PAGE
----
1. You say that I acknowledge elsewhere that the incentives are theoretically ambiguous,income effect vs.substitution effect and all that. Fine, but you give the wrong link. The place where I discuss that issue in detail is in the two-part series that starts here. Part 1 of that post deals with theory, and shows that although there is some ambiguity, it requires very special and implausible assumptions for the income effect to outweigh the substition effect. Part 2 looks at the empirical literature, and concludes that the overwhelming weight of evidence suggests that a UBI improves work incentives relative to any means tested program.

2. You are very right to zero in on the "done properly" proviso as critical. I completely agree that tacking a UBI onto the existing system would not work. I also strenuously object to the line you get from some conservatives that a UBI should replace welfare for the poor, but leave all tax and transfer goodies intact for the rent-seeking middle and upper classes. What is sauce for the goose is sauce for the gander. Does that make a UBI a hard sell politically? Maybe. I'm a lowly economist. As the song says, "If the rocket goes up/who cares where it comes down?/That's not my department/says Werner von Braun."

3. Taxpayers have right to attach conditions to public charity. I don't dispute that. Whether pragmatic considerations might lead them to avoid excessive or silly conditions is another matter.

4. "You shouldn't get aid unless you are poor through absolutely no fault of your own." Yes, that argument has some moral force. However, pragmatically, it is hard to pull off since it requires a huge welfare bureaucracy to decide who qualifies, and the very effort to decide has a Heisenberger-like way of changing the nature of the phenomenon you are trying to evaluate. Exhibit A is our disability system, which tries to follow the principle you suggest, but ends up with massive unintended consequences (UBI vs. disability is subject of a forthcoming post.)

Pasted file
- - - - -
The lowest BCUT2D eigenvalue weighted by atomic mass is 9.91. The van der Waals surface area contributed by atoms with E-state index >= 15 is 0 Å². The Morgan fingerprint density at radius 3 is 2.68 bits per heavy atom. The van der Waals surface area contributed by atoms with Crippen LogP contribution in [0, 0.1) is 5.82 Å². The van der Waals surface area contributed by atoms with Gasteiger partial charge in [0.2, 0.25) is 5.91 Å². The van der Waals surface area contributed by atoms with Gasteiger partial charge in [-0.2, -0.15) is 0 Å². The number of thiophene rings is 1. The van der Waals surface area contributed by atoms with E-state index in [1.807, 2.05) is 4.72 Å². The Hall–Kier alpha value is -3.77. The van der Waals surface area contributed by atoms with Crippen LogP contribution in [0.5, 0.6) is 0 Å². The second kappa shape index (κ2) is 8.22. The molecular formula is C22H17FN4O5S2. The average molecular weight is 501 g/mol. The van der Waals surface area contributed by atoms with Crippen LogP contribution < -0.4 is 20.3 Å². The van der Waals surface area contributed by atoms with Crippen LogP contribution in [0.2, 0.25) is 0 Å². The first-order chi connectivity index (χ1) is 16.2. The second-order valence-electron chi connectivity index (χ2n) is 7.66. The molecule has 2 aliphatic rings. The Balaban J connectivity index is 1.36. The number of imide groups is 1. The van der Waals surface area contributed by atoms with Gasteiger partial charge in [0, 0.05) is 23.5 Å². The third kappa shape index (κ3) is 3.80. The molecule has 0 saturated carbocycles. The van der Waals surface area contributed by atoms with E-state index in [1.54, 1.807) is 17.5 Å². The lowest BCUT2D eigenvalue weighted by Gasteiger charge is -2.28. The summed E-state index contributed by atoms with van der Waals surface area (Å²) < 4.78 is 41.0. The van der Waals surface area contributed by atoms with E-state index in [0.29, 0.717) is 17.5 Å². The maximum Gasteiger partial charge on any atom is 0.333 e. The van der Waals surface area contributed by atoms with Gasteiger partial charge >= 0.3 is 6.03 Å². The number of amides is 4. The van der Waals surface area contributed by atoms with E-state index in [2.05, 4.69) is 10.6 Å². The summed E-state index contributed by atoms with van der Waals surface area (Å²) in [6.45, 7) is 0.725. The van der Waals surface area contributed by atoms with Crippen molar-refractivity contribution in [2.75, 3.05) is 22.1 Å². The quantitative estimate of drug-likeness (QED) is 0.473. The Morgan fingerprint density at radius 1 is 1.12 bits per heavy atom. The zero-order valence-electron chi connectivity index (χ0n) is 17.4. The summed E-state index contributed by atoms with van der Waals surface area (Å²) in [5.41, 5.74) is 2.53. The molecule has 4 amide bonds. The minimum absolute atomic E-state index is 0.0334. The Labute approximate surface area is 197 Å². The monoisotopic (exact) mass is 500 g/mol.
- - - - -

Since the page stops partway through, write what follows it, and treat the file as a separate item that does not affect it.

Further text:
Thanks again, anyway. I'd love to have a live debate on this.

Tracy W writes:

@Pajser:
If you truly believe that factories only benefit their owners, I invite you to figure out how to comment on this blog without using anything made in a factory.

Or at least without anything made in a factory not owned by you.

Cole D. writes:

One distinct advantage of a UBI vs. other means tested welfare solutions is that it eliminates rent-seeking behavior. Whenever you have a cliff, no matter how reasonable it may be, you will have individuals who try to worm their way into the cracks. If there was a perfect method of verifying whether the person's circumstances are no fault of their own, that would indeed be the ideal solution--though I'm doubtful such a method exists without spending significant resources on it.

That being said, I'm intrigued by the powerpoint you linked to: "You shouldn't get money unless you are absolutely poor through no fault of your own". I'd like to hear more on that. Do you have a video of your presentation?